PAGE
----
Whether one chooses to "believe" what are facts or not is not in my ability to change. However, for many many years GW's operating model is to have big mini releases with the books as tag-alongs. No new minis, no new books.

As someone else said (but always seems to need repeating for a new crop of gamers), GW see themselves as a MINUATURES COMPANY. The fact that they happen to have game rules for the minis is a convenient bonus.

Whether one believes the above attitude is 'correct' is a different debate. It is how the company sees themselves.

Venkh
24-08-2010, 20:33
Well they are moving to even more miniature releases without AB updates (Skaven and HE stuff upcoming without a new book) so we can look forward to even more releases.

I'm not keen to see new books for the sake of it.

A few armies need new books for 8th (TK, WE, Perhaps Brets) but the vast majority play extremely well as they are. GW's apparent new policy is a sound decision as far as Im concerned.

yabbadabba
24-08-2010, 22:23
Well they are moving to even more miniature releases without AB updates (Skaven and HE stuff upcoming without a new book) so we can look forward to even more releases. The "Wave" style release pattern has been around for at least 4 years. It appears GW is nailing its comments to the mast over it now.

Venkh
24-08-2010, 22:56
The "Wave" style release pattern has been around for at least 4 years. It appears GW is nailing its comments to the mast over it now.

Whatever you call it it looks like there is going to be more of it than before. Which is nice.

yabbadabba
24-08-2010, 22:57
Whatever you call it it looks like there is going to be more of it than before. Which is nice. Yup, expect models but no army books - do not expect army books without major model releases.

scarletsquig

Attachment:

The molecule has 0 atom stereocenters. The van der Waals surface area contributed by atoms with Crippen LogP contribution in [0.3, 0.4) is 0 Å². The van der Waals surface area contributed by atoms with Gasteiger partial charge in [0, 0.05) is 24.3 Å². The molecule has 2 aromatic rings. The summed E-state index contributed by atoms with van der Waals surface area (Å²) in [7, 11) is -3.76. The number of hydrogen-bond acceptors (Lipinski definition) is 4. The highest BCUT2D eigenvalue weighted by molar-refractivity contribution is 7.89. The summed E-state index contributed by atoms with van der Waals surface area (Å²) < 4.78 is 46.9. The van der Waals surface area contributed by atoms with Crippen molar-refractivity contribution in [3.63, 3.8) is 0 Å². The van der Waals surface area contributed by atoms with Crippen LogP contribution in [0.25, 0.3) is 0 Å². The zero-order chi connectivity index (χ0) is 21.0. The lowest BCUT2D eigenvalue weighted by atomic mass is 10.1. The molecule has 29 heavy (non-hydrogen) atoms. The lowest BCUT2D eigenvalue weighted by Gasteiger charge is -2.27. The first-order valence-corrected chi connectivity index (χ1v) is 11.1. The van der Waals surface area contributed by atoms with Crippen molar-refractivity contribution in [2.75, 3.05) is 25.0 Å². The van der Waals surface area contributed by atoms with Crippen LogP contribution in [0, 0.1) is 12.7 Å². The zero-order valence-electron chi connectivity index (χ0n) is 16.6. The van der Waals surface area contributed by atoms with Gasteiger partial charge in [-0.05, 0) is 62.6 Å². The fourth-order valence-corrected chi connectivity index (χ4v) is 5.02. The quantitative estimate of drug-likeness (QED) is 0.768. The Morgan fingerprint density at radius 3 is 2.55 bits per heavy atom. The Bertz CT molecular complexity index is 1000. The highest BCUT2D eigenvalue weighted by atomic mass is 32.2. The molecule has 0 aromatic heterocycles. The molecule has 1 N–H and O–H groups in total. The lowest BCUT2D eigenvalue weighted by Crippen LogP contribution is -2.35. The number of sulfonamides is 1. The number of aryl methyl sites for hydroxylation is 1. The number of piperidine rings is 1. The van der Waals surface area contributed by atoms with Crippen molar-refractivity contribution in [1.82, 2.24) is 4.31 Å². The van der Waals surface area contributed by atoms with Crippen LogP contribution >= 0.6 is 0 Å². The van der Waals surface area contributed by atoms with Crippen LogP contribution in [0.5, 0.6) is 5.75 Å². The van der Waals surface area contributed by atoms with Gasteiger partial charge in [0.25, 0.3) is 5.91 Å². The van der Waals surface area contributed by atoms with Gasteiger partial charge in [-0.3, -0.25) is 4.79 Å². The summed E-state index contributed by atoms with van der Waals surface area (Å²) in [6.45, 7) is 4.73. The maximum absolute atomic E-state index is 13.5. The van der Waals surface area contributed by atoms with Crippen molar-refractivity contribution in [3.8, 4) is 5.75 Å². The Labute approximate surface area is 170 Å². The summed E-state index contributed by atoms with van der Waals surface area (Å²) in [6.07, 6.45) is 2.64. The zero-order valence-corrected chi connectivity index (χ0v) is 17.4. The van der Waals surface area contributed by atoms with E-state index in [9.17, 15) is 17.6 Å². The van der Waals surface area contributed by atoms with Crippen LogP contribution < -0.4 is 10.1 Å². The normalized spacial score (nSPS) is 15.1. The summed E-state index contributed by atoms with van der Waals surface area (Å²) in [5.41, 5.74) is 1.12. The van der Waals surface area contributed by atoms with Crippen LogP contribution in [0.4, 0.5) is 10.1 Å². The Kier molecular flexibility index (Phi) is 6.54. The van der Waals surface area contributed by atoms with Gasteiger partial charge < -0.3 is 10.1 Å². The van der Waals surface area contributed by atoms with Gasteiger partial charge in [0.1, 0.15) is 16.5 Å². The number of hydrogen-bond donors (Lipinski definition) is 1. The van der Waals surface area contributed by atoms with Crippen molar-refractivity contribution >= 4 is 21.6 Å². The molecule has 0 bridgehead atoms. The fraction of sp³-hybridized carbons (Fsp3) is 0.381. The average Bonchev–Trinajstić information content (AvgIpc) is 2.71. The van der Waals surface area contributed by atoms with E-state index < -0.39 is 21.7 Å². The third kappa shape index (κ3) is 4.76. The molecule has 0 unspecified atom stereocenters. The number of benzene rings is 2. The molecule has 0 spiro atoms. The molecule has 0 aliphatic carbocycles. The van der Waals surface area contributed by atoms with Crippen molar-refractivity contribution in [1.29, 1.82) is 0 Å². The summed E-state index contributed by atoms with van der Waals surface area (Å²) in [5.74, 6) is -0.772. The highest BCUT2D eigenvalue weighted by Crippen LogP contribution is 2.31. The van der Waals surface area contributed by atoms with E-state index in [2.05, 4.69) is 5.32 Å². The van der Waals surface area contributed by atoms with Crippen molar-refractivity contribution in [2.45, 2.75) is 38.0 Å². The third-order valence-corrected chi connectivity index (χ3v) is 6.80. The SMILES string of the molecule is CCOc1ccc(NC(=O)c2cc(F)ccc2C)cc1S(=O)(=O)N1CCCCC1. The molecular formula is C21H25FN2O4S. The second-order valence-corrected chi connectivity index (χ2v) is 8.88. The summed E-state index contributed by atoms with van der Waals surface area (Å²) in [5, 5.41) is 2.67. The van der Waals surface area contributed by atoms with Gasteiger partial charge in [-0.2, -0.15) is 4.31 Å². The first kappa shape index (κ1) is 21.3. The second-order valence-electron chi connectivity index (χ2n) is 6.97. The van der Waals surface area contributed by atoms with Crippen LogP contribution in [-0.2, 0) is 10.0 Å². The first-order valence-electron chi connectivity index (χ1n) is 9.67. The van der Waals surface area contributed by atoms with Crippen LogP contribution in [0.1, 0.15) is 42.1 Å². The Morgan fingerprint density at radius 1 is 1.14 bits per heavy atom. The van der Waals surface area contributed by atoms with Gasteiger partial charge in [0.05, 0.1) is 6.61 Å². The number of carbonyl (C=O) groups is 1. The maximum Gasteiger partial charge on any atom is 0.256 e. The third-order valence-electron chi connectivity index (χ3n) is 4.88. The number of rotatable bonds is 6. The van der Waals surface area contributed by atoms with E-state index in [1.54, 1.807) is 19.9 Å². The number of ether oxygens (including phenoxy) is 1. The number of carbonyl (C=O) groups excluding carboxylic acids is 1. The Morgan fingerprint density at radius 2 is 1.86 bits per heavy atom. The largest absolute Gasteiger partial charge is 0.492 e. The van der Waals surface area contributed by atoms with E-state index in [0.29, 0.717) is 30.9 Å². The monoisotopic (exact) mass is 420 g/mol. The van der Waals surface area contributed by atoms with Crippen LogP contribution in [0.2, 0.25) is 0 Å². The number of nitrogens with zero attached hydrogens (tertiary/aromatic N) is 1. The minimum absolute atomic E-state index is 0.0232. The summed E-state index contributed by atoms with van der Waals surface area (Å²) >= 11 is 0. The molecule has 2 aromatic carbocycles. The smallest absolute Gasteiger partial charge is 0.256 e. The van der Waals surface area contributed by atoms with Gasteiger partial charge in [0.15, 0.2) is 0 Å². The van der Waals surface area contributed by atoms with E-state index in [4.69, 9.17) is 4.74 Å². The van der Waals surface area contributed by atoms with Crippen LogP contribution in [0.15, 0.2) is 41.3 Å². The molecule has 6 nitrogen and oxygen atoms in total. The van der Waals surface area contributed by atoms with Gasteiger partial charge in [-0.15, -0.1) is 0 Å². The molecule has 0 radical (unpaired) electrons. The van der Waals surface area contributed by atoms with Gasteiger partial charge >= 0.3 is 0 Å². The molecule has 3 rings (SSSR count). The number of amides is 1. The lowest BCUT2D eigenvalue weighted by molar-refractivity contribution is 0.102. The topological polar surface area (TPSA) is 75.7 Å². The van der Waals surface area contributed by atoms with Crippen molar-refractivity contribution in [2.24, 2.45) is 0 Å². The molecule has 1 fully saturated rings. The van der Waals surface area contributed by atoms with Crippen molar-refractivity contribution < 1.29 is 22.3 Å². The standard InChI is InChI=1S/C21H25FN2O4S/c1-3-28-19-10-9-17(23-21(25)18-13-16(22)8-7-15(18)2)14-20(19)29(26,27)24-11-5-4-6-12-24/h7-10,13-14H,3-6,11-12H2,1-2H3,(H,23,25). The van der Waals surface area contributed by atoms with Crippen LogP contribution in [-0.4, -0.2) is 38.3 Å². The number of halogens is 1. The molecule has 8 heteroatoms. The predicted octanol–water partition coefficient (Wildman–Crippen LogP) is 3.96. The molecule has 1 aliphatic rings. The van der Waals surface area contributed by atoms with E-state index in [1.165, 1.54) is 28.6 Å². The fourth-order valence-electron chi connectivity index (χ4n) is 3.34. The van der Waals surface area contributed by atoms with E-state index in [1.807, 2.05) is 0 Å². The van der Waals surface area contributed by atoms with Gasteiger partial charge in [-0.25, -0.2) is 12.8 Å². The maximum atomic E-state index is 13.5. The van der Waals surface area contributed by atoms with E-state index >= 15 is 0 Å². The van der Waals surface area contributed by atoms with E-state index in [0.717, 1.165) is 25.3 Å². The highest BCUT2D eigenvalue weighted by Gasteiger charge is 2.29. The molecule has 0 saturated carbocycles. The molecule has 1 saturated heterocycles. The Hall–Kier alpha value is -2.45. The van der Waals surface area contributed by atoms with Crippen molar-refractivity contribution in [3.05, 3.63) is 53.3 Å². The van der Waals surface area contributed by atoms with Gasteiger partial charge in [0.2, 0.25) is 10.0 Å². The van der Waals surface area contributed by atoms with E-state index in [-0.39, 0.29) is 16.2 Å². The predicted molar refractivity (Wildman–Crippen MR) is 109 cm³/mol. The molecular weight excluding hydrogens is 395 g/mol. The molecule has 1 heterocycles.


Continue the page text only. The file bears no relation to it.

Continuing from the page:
25-08-2010, 01:09
On the plus side, it is resulting in more stuff being released.

This year, there's been enough space to fit in the release of a fantasy wave during the LotR release months.

Inquisitor Engel
25-08-2010, 03:43
As someone who once helped write and playtest some books and has done more than my fair share of studio visits, I can tell you a few things:


The tail doesn't wag the dog, nor does the dog wag the tail. The miniatures get produced as and when they're needed for the books, but books can be pushed back if the miniatures are significantly behind schedule. Neither is more important than the other.
Miniatures take as long, if not longer, to produce than the book. The Tau Codex was finished and ready to go to the printers for a month or so before the minis were ready.
There really are only a handful of people in the studio. If you compared it to say, a video game studio, GW employs a single person to write all the code for an expansion pack or patch.
Playtesting does occur and it does take a while - the books I worked on had at least eight months to a year of playtesting.
Layout and artwork. Neither of which can be rushed and have to be consistent and carefully done, checked, edited, rechecked and reedited, proofs done and finally sent to the printers. (Jokes aside, anyone who's worked in publishing will testify that this is important and comparatively slow work compared to writing). There were Five PEOPLE that did this for ALL the books when I was involved. Five. Most magazines and newspapers have two to three people PER SECTION doing layout.

Pacorko
25-08-2010, 05:53
I didn't see if anyone corrected the OP, but the plural of codex is codices...

Now I'll leave you to you discussion about why the "bookses" do not come out like pancakes.

Still, I agree, one would think a game studio that only focuses on THREE games would actually be a wee bit faster working on improving the rules in the books. Maybe all that playtesting they do is really thorough... and then, it's the unyielding proofreading, editing and copy work.

Yep, right! :p

RunepriestRidcully
25-08-2010, 08:47
All this extra work and share holders to keep happy. The work load has increased quite a bit. The reason for some books getting left on the back burner i think can in part at least be accredited to the share holders. If the models dont sell well then there is not the money there to replace them. Want new Dark Eldar lap up the old models. It sucks i know but thats capitilism for ya. ;)

And yet they have effectively ceased to support the specialist games, and some like Man Of War have been entirly dropped,and Epic/Space marine used to be on of the main 3, so that means if any thing there workload has decreased or is at the same level it used to be.

IJW
25-08-2010, 09:12
Their (not there) workload has definitely not decreased. Look back to the times of Man O' War and the like and there was no LotR and considerably fewer active factions in 40k & WFB.

For example, 2nd ed 40k had only nine codices plus the Assassins pamphlet. We've already had six for 5th edition if you include Daemons (several rules that don't exist in 4th ed.).